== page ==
Primary Caregiver – I Don’t Think So! (Part 2)
Most people think writers live a charmed life, but when you mix in hours and hours of daily work with spouses, children, pets, and a home to care for, we’re pretty much like everyone else. Add grandchildren and elderly parents to care for, and we become Superman—or Superwoman. Well, at least we can be that in our fiction novels.
When my dad died, I became primary caregiver to my mom, who hadn’t left her home in over 20 years. It was a job I didn’t want. I’d just sold several books and was busy writing. I argued and pleaded with God, but He must have had His ears plugged. With no other option, I trudged into the task with a fake smile on my face.
It wasn’t easy, but I will say it got easier as the years went on. Mom and I had our clashes, but I’ve been able to get her to leave home, at first just to come to our house on Sundays. Over the years, she’s learned she can go to a restaurant or store and not die. But I learned that Mom and I could have fun together, in spite of our varying personalities.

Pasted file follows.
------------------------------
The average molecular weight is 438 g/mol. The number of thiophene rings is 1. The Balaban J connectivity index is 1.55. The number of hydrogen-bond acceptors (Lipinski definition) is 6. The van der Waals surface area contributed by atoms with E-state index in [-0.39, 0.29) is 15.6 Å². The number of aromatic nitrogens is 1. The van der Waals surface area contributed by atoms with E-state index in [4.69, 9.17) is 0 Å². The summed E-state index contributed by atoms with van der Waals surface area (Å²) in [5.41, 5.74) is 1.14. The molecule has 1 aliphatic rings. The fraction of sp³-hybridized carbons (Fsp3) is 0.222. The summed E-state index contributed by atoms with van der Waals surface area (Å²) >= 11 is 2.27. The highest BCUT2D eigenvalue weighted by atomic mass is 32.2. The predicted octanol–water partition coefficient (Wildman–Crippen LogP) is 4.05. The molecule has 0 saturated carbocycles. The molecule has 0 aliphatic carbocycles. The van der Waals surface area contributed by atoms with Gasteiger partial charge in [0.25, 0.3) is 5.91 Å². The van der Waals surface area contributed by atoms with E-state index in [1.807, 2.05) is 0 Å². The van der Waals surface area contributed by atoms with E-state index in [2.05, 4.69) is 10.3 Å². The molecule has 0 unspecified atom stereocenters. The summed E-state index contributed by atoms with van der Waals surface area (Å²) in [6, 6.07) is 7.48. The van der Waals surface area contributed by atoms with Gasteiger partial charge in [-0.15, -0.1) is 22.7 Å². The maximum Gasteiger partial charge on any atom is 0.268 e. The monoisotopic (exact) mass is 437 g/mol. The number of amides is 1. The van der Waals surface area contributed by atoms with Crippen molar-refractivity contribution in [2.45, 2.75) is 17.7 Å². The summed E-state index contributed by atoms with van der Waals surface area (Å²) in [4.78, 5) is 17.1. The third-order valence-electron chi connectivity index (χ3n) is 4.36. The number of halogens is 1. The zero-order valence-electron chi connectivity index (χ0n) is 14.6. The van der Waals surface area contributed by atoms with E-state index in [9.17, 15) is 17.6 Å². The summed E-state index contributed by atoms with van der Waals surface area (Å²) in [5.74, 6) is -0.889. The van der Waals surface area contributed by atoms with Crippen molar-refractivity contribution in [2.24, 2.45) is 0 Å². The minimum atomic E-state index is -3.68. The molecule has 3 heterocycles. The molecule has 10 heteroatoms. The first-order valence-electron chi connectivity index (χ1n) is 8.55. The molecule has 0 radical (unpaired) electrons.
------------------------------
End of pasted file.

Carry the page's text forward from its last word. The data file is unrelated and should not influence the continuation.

If Mom had died before Dad, I would have endured a lot of guilt, because I hadn’t always been the best daughter. I didn’t have patience with all her illnesses, real or imagined. God forced me to have to care for her, and in the process He healed both of us. Sometimes God asks us to do things that seem impossible, but when we do, there’s always an unexpected blessing in store.
Vickie McDonough is the award-winning author of 27 books and novellas. Her novels include the fun and feisty Texas Boardinghouse Brides series and the 3rd & 6th books in the Texas Trails series. Her novel, Long Trail Home, won the Inspirational category of the 2012 Booksellers’ Best Awards. Coming this summer: Whispers on the Prairie, the first book in an exciting new series set in 1870s Kansas. To learn more about Vickie, visit her website: www.vickiemcdonough.com